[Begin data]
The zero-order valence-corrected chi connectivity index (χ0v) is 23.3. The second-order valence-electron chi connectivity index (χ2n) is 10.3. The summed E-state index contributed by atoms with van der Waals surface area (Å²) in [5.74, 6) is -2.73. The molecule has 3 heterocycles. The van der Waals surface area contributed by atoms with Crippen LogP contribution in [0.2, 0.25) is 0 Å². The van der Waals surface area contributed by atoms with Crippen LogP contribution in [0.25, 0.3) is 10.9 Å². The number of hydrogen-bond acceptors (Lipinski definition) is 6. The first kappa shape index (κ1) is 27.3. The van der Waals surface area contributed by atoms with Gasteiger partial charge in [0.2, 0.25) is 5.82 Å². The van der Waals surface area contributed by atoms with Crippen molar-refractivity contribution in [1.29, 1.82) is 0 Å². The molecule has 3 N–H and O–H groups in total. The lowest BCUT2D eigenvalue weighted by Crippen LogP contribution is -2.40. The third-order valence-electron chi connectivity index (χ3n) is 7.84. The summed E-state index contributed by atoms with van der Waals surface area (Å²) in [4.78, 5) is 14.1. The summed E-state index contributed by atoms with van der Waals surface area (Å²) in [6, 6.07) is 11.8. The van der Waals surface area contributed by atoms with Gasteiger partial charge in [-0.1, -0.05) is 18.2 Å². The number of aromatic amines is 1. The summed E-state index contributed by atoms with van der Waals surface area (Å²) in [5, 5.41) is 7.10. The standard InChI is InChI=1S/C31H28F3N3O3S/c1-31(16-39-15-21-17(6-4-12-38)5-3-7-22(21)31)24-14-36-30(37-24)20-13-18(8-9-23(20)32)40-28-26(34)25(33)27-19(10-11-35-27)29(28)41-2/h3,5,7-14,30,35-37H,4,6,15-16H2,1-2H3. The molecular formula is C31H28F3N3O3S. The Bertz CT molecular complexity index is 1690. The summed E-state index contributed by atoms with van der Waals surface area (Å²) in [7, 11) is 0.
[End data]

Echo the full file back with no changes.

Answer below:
The zero-order valence-corrected chi connectivity index (χ0v) is 23.3. The second-order valence-electron chi connectivity index (χ2n) is 10.3. The summed E-state index contributed by atoms with van der Waals surface area (Å²) in [5.74, 6) is -2.73. The molecule has 3 heterocycles. The van der Waals surface area contributed by atoms with Crippen LogP contribution in [0.2, 0.25) is 0 Å². The van der Waals surface area contributed by atoms with Crippen LogP contribution in [0.25, 0.3) is 10.9 Å². The number of hydrogen-bond acceptors (Lipinski definition) is 6. The first kappa shape index (κ1) is 27.3. The van der Waals surface area contributed by atoms with Gasteiger partial charge in [0.2, 0.25) is 5.82 Å². The van der Waals surface area contributed by atoms with Crippen molar-refractivity contribution in [1.29, 1.82) is 0 Å². The molecule has 3 N–H and O–H groups in total. The lowest BCUT2D eigenvalue weighted by Crippen LogP contribution is -2.40. The third-order valence-electron chi connectivity index (χ3n) is 7.84. The summed E-state index contributed by atoms with van der Waals surface area (Å²) in [4.78, 5) is 14.1. The summed E-state index contributed by atoms with van der Waals surface area (Å²) in [6, 6.07) is 11.8. The van der Waals surface area contributed by atoms with Gasteiger partial charge in [-0.1, -0.05) is 18.2 Å². The number of aromatic amines is 1. The summed E-state index contributed by atoms with van der Waals surface area (Å²) in [5, 5.41) is 7.10. The standard InChI is InChI=1S/C31H28F3N3O3S/c1-31(16-39-15-21-17(6-4-12-38)5-3-7-22(21)31)24-14-36-30(37-24)20-13-18(8-9-23(20)32)40-28-26(34)25(33)27-19(10-11-35-27)29(28)41-2/h3,5,7-14,30,35-37H,4,6,15-16H2,1-2H3. The molecular formula is C31H28F3N3O3S. The Bertz CT molecular complexity index is 1690. The summed E-state index contributed by atoms with van der Waals surface area (Å²) in [7, 11) is 0.